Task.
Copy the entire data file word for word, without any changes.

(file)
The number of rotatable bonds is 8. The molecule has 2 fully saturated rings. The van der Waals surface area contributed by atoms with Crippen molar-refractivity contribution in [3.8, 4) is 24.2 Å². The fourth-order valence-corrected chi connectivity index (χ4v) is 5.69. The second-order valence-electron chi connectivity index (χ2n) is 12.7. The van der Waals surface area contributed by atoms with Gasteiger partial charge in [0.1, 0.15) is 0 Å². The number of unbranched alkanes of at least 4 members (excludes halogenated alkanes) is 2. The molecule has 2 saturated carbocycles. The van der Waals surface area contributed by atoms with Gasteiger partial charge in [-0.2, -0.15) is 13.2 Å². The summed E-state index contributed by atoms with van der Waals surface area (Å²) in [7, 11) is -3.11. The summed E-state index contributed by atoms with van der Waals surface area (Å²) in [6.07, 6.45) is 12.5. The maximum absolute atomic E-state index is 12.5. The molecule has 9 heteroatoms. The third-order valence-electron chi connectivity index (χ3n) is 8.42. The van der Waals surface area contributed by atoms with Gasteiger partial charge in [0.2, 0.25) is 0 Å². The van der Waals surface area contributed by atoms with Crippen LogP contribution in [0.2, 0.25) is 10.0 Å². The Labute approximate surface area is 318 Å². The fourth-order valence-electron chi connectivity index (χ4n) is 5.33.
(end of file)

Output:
The number of rotatable bonds is 8. The molecule has 2 fully saturated rings. The van der Waals surface area contributed by atoms with Crippen molar-refractivity contribution in [3.8, 4) is 24.2 Å². The fourth-order valence-corrected chi connectivity index (χ4v) is 5.69. The second-order valence-electron chi connectivity index (χ2n) is 12.7. The van der Waals surface area contributed by atoms with Gasteiger partial charge in [0.1, 0.15) is 0 Å². The number of unbranched alkanes of at least 4 members (excludes halogenated alkanes) is 2. The molecule has 2 saturated carbocycles. The van der Waals surface area contributed by atoms with Gasteiger partial charge in [-0.2, -0.15) is 13.2 Å². The summed E-state index contributed by atoms with van der Waals surface area (Å²) in [7, 11) is -3.11. The summed E-state index contributed by atoms with van der Waals surface area (Å²) in [6.07, 6.45) is 12.5. The maximum absolute atomic E-state index is 12.5. The molecule has 9 heteroatoms. The third-order valence-electron chi connectivity index (χ3n) is 8.42. The van der Waals surface area contributed by atoms with Gasteiger partial charge in [0.2, 0.25) is 0 Å². The van der Waals surface area contributed by atoms with Crippen LogP contribution in [0.2, 0.25) is 10.0 Å². The Labute approximate surface area is 318 Å². The fourth-order valence-electron chi connectivity index (χ4n) is 5.33.